Following is the prepared text from Bishop Thomas J. Olmsted’s homily on Holy Thursday, March 24, 2016:

Unless I wash you, you will have no inheritance with me.” John 13:8

To Peter, it was not right for Jesus to wash his feet. “I should be washing your feet, not you washing mine,” he thought.

Foot washing is not a tidy endeavor. People who walk barefoot or in sandals arrive with dust and dirt caked to their feet, smelling like sweaty feet smell. Foot washing was needed after a long journey but, in Peter’s mind and in the “wisdom of the day,” it was not to be done by the Master; it was the work of slaves or servants. Still, Jesus insisted (Jn 13:8), “Unless I wash you, you will have no inheritance with me.”

In washing their feet, Jesus was doing more than an act of hospitality; He was teaching them the impact of His suffering and death, that it was necessary for their redemption: “Unless I wash you, you will have no inheritance with me.” The washing of feet by Jesus teaches us why the divine Son of God chose to take human flesh and be born of the Virgin Mary, precisely so He could suffer and die for us on the Cross.            It is not by accident that, from the pierced heart of Jesus on the Cross, blood and water flowed forth, a symbol of Baptism, which washes away our sins and give us a new life in Christ. On another occasion, Jesus said, “Amen, I say to you, no one can enter the Kingdom of God without being born of water and the Spirit.”

In order for you and me to share in Jesus’ divine life, we must allow Him to wash away our sins. We cannot do this for ourselves. The shame and guilt that our sins bring upon us can only be removed by Jesus, when He takes the humiliation on Himself, as He did on Calvary, and which He did symbolically by washing the feet of His disciples.            In order to enter the Kingdom of God, you and I must become like children, allowing someone else to wash us.

The Gospel says about Jesus (Jn 13:1), “He loved His own in the world and He loved them to the end.” Jesus loves us to the end, to the maximum, to the greatest extent possible, even to suffering death for us on the Cross. His love is total and unconditional.

One could say that Jesus turns the social pyramid of the world upside down. Instead of putting Himself in company with the powerful, the rich and the famous, He emptied Himself and took the form of a slave. He made Himself one with tax collectors and sinners, with the unborn and the suffering, with immigrants and refugees, with prisoners and the marginalized.

On the night before He died, He made Himself one with the least of society, with the ones who do the dirty jobs that no one else will do.

Then, at the Last Supper, Jesus told His Apostles to do two things in His memory: to celebrate the Eucharist and to wash one another’s feet.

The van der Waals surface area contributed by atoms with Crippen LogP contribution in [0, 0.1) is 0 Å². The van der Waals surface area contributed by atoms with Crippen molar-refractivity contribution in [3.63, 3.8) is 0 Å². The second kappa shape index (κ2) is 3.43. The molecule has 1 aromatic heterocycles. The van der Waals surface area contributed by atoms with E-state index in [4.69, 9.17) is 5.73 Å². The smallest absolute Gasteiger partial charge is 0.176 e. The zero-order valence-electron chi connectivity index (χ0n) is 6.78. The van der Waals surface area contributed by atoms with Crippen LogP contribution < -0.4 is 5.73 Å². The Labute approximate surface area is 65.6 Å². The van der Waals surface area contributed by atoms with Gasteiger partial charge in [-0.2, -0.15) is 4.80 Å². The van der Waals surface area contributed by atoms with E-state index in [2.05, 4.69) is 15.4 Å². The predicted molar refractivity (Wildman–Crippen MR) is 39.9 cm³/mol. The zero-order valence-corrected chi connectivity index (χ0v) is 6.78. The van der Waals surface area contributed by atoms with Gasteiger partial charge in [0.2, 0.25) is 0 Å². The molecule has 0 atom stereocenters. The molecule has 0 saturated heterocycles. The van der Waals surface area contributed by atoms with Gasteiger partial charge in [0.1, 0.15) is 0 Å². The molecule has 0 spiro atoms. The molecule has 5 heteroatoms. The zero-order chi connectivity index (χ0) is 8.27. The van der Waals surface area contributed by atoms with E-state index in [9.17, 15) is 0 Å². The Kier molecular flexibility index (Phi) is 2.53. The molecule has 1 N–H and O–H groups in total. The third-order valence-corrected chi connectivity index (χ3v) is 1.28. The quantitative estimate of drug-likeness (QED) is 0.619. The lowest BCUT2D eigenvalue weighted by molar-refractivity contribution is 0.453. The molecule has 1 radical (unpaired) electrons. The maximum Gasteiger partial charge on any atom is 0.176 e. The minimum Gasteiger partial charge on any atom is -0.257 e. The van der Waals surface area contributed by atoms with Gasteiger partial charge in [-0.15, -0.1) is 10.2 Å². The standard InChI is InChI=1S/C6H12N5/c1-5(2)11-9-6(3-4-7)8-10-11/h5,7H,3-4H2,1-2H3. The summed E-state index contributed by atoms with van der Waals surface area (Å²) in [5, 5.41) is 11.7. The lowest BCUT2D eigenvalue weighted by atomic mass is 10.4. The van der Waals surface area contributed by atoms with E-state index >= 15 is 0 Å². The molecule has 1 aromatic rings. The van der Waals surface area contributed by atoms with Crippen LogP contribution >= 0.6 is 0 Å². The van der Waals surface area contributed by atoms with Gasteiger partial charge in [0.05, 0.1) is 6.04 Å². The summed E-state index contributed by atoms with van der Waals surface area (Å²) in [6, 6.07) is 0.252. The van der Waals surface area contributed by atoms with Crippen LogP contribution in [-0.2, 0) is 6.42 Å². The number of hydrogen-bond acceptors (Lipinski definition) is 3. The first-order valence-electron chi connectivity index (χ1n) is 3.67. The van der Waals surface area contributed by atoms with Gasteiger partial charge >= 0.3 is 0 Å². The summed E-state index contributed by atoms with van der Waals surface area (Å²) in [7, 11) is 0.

In the First Letter of John, the Beloved Disciple writes (1 Jn 3:16), “The way we have come to know love was that He laid down His life for us: so we ought to lay down our lives for our brothers and sisters.”

To wash others’ feet expresses a desire to put others first, to show them they matter, that no matter what society may say, you love them as brothers and sisters in Christ.

Imagine with what tenderness Jesus knelt down before each of His disciples, how He took their feet in His hands as if He was taking the chalice; how carefully He touched and kissed them to show them their dignity.  By washing their feet, Jesus did not diminish His authority as their Master. Rather, He was exercising authority in such a way that it touched the heart and built up trust.

Jesus revealed the love of His Father in many ways throughout His earthly life, by healing the sick, multiplying bread, casting out demons and proclaiming the Kingdom of God. Then, He showed the Father’s love most fully at the Hour when He passed from this world to the next, when He offered His life in sacrifice on the Cross. And so, gathered with His disciples in an Upper Room, “He loved His own in the world and He loved them to the end.”

He did this by means of two sacred actions: by washing the feet of His disciples and then giving them His own Body and Blood. These two actions are woven together in the life of Jesus; and they can and should be woven together in our lives. For the past 2000 years, wherever the followers of Jesus did these 2 things in memory of Him, the Church has flourished; His Gospel has taken root and has produced good fruit.

Failure, however, to wash each others’ feet has led quickly to the decline of culture and to scandals that have scarred the beautiful face of the Bride of Christ, the Church.

This two-fold way of remembering Jesus keeps us from isolating what we do on Sunday from what we do on Monday and the rest of the week; it keeps us from segregating our prayer from our work, and from dividing our love of God from love of neighbor, and love of spouse and children. When the Sacred Scriptures are read at Mass, it is Christ who is speaking. When we receive Holy Communion, it is Christ whom we receive. When we serve the least of our brothers and sisters, it is Jesus whom we serve

When Jesus washed the disciples’ feet, He was engaging in a deeply eucharistic act. He was making Himself the servant of all.

Let us love one another as Christ loves us.